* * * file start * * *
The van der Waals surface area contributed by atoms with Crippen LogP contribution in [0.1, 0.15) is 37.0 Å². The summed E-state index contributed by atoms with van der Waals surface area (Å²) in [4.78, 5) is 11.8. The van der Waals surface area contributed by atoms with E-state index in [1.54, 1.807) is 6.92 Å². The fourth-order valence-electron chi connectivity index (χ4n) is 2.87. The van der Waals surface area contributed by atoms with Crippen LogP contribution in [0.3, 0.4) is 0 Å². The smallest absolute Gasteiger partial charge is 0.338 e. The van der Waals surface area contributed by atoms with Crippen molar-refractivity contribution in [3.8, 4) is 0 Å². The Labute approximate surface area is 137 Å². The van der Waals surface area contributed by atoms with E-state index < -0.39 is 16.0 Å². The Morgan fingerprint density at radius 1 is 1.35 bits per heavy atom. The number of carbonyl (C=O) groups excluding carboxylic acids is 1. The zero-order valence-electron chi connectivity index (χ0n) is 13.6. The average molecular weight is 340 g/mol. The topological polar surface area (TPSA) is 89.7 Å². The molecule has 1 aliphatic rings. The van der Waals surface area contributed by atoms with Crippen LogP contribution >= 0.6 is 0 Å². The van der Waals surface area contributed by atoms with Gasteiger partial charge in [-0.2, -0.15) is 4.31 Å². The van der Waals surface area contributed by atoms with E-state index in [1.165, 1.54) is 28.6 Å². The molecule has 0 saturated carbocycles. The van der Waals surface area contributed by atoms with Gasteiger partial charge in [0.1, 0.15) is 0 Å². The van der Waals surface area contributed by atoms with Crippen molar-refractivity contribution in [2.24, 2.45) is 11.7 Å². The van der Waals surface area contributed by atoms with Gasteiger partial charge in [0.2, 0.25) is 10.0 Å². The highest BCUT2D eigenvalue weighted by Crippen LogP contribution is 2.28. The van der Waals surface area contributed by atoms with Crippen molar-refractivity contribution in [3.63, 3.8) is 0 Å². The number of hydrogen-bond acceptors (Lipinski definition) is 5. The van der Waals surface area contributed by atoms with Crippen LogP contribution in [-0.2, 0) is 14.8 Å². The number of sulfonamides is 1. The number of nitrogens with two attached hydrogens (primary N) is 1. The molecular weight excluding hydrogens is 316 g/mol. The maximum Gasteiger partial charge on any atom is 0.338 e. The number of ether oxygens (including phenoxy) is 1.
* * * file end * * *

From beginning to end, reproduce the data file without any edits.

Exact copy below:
The van der Waals surface area contributed by atoms with Crippen LogP contribution in [0.1, 0.15) is 37.0 Å². The summed E-state index contributed by atoms with van der Waals surface area (Å²) in [4.78, 5) is 11.8. The van der Waals surface area contributed by atoms with E-state index in [1.54, 1.807) is 6.92 Å². The fourth-order valence-electron chi connectivity index (χ4n) is 2.87. The van der Waals surface area contributed by atoms with Crippen LogP contribution in [0.3, 0.4) is 0 Å². The smallest absolute Gasteiger partial charge is 0.338 e. The van der Waals surface area contributed by atoms with Crippen molar-refractivity contribution in [3.8, 4) is 0 Å². The Labute approximate surface area is 137 Å². The van der Waals surface area contributed by atoms with E-state index < -0.39 is 16.0 Å². The Morgan fingerprint density at radius 1 is 1.35 bits per heavy atom. The number of carbonyl (C=O) groups excluding carboxylic acids is 1. The zero-order valence-electron chi connectivity index (χ0n) is 13.6. The average molecular weight is 340 g/mol. The topological polar surface area (TPSA) is 89.7 Å². The molecule has 1 aliphatic rings. The van der Waals surface area contributed by atoms with Crippen LogP contribution >= 0.6 is 0 Å². The van der Waals surface area contributed by atoms with Gasteiger partial charge in [-0.2, -0.15) is 4.31 Å². The van der Waals surface area contributed by atoms with E-state index in [1.165, 1.54) is 28.6 Å². The molecule has 0 saturated carbocycles. The van der Waals surface area contributed by atoms with Gasteiger partial charge in [0.1, 0.15) is 0 Å². The van der Waals surface area contributed by atoms with Crippen molar-refractivity contribution in [2.24, 2.45) is 11.7 Å². The van der Waals surface area contributed by atoms with Gasteiger partial charge in [0.2, 0.25) is 10.0 Å². The highest BCUT2D eigenvalue weighted by Crippen LogP contribution is 2.28. The van der Waals surface area contributed by atoms with Crippen molar-refractivity contribution in [3.63, 3.8) is 0 Å². The number of hydrogen-bond acceptors (Lipinski definition) is 5. The van der Waals surface area contributed by atoms with Crippen LogP contribution in [-0.2, 0) is 14.8 Å². The number of sulfonamides is 1. The number of nitrogens with two attached hydrogens (primary N) is 1. The molecular weight excluding hydrogens is 316 g/mol. The maximum Gasteiger partial charge on any atom is 0.338 e. The number of ether oxygens (including phenoxy) is 1.